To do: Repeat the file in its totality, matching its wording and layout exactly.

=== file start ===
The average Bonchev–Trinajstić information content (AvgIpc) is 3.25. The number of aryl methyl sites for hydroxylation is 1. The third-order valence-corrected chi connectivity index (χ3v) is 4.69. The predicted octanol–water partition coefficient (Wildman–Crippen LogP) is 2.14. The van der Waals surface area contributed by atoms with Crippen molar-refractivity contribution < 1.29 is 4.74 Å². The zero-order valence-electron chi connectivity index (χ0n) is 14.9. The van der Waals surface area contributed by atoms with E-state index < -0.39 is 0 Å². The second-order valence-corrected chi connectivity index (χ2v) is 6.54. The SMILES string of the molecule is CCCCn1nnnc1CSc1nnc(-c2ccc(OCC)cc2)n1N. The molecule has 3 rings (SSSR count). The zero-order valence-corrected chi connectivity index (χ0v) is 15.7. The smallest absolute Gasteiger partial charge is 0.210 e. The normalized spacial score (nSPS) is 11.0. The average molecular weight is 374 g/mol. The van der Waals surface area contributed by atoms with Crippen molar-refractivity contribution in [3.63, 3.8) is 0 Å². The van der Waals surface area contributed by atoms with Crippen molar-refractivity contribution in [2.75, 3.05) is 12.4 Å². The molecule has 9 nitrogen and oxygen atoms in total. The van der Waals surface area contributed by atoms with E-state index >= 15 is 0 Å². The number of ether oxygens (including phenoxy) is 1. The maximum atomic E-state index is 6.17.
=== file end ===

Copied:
The average Bonchev–Trinajstić information content (AvgIpc) is 3.25. The number of aryl methyl sites for hydroxylation is 1. The third-order valence-corrected chi connectivity index (χ3v) is 4.69. The predicted octanol–water partition coefficient (Wildman–Crippen LogP) is 2.14. The van der Waals surface area contributed by atoms with Crippen molar-refractivity contribution < 1.29 is 4.74 Å². The zero-order valence-electron chi connectivity index (χ0n) is 14.9. The van der Waals surface area contributed by atoms with E-state index < -0.39 is 0 Å². The second-order valence-corrected chi connectivity index (χ2v) is 6.54. The SMILES string of the molecule is CCCCn1nnnc1CSc1nnc(-c2ccc(OCC)cc2)n1N. The molecule has 3 rings (SSSR count). The zero-order valence-corrected chi connectivity index (χ0v) is 15.7. The smallest absolute Gasteiger partial charge is 0.210 e. The normalized spacial score (nSPS) is 11.0. The average molecular weight is 374 g/mol. The van der Waals surface area contributed by atoms with Crippen molar-refractivity contribution in [3.63, 3.8) is 0 Å². The van der Waals surface area contributed by atoms with Crippen molar-refractivity contribution in [2.75, 3.05) is 12.4 Å². The molecule has 9 nitrogen and oxygen atoms in total. The van der Waals surface area contributed by atoms with E-state index >= 15 is 0 Å². The number of ether oxygens (including phenoxy) is 1. The maximum atomic E-state index is 6.17.